In various elections–presidential, senatorial, state, or local–powerful politicos frequently offer national endorsements. They use national media and their sway within their national party to show support for candidates across state lines. This practice, although common, has never been subjected to much scrutiny. So let us now to ask: are national endorsements–which are, essentially, a small experiment in politics without borders–justified? Should we exert our influence and spend our prestige to help friends of the party? The correct answer is not entirely clear. Explaining The Rise In Centralization It could be that Senators feel morally compelled to rely on national media and their national party affiliation...Read More
Author: Zigmund Reichenbach
People naturally turn to their leaders when tragedies occur. They search for guidance, consolation, and comfort. These services, however, are not ones citizens should request from government officials. This is especially true when emotions are tense and the facts are unclear. Unless, of course, you seek to establish a semi-religious regime managed by political pastors. In our republic, our congressional leaders are elected to make laws concerning our society that best serve our interests, not to give quasi-evangelical sermons about “equality”, “freedom” or “hatred.” Our reductionist approach to politics stems from the long-standing American idea that the world’s problems can be traced to...Read More
A GOP “skinny repeal” controversy began early Friday morning, when three Republican senators voted “no” on the proposed healthcare repeal. Even more shocking are the reasons why these senators — McCain, Murkowski, and Collins — rejected the bill. Why Did These Senators Break Ranks? Senator John McCain (R-AZ) implied he wouldn’t vote for bill because it did not gain bipartisan support. He has yet to explain why he is suddenly expecting cooperation from Democrats involved in a “resistance.” Senator Murkowski (R-AK) said she voted no “because both sides must do better on process and substance.” She now “stand[s] ready to begin work with my colleagues” on a...Read More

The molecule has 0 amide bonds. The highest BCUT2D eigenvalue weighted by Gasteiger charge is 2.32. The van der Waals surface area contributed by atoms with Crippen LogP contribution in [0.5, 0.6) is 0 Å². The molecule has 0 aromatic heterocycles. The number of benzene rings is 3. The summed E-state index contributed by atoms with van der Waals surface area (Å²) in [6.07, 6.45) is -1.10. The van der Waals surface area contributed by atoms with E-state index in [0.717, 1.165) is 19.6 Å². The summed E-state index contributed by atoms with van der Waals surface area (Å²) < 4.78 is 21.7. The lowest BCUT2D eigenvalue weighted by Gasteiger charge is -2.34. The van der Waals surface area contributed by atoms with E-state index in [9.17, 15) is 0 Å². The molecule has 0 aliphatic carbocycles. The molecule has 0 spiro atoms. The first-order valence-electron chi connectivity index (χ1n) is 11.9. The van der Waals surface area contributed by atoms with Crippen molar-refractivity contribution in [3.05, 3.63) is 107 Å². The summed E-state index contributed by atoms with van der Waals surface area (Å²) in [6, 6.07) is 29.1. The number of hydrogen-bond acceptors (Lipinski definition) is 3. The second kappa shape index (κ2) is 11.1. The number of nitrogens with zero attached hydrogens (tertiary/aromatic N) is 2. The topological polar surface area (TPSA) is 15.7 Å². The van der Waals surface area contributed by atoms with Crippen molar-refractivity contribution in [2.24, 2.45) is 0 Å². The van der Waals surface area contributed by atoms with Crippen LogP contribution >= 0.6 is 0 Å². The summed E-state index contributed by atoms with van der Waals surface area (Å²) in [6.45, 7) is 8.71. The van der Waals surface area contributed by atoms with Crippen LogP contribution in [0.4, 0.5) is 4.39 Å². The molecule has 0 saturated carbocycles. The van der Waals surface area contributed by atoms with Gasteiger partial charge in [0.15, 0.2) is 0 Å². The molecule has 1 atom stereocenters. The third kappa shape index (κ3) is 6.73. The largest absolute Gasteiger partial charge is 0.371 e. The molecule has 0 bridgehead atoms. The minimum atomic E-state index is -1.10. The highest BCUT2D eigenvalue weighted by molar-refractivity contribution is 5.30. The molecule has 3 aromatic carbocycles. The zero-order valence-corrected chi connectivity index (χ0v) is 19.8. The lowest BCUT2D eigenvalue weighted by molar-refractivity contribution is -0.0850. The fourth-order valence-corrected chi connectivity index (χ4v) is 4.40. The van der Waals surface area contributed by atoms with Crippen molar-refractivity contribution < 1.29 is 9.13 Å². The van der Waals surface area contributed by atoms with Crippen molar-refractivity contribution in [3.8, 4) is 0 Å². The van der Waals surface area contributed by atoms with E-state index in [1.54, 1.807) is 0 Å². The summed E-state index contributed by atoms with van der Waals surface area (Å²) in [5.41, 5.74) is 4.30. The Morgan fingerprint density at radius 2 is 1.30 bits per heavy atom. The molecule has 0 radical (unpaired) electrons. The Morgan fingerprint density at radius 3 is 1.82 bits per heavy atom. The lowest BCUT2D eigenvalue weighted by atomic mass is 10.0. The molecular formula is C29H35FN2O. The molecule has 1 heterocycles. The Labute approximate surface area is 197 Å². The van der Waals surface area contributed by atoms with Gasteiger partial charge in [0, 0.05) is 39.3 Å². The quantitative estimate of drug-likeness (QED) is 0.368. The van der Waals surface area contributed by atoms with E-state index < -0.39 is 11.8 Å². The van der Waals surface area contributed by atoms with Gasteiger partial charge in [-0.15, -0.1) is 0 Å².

Nationalism is encouraging the president, Congress, or the Supreme Court to create laws binding on every citizen and every state. The definition taken from The Federalist 39 tells us who the real nationalists are: the Democrats. After all, it’s the Democrats who are fond of abusing national power. From New Deal price fixing to mandatory health care, the Democrat’s nationalist plot has chained Americans to the unchecked meddling of the nanny state. But here’s the surprising thing: pure federalism cannot solve the problem of an intrusive national government. In fact, pure federalism nearly destroyed America. Between 1781-1788, the states’ total independence under the Articles of...Read More
The end of conservatism met with a final crescendo in recent months, culminating in the election of Republican president Donald Trump. However, the movement has been crawling toward its inevitable demise for decades–the ongoing decline in institutionalized religion and the fall of communism have irreparably crippled the movement’s capacity for broader appeal and future expansion. Notable conservative historian George Nash, perhaps second only to Russell Kirk in terms of historical knowledge and influence, supports this thesis. Nash notes that, in 1989, the American conservative right consisted of primarily three different, and somewhat overlapping, factions: Ex-communists like David Horowitz, who were...Read More
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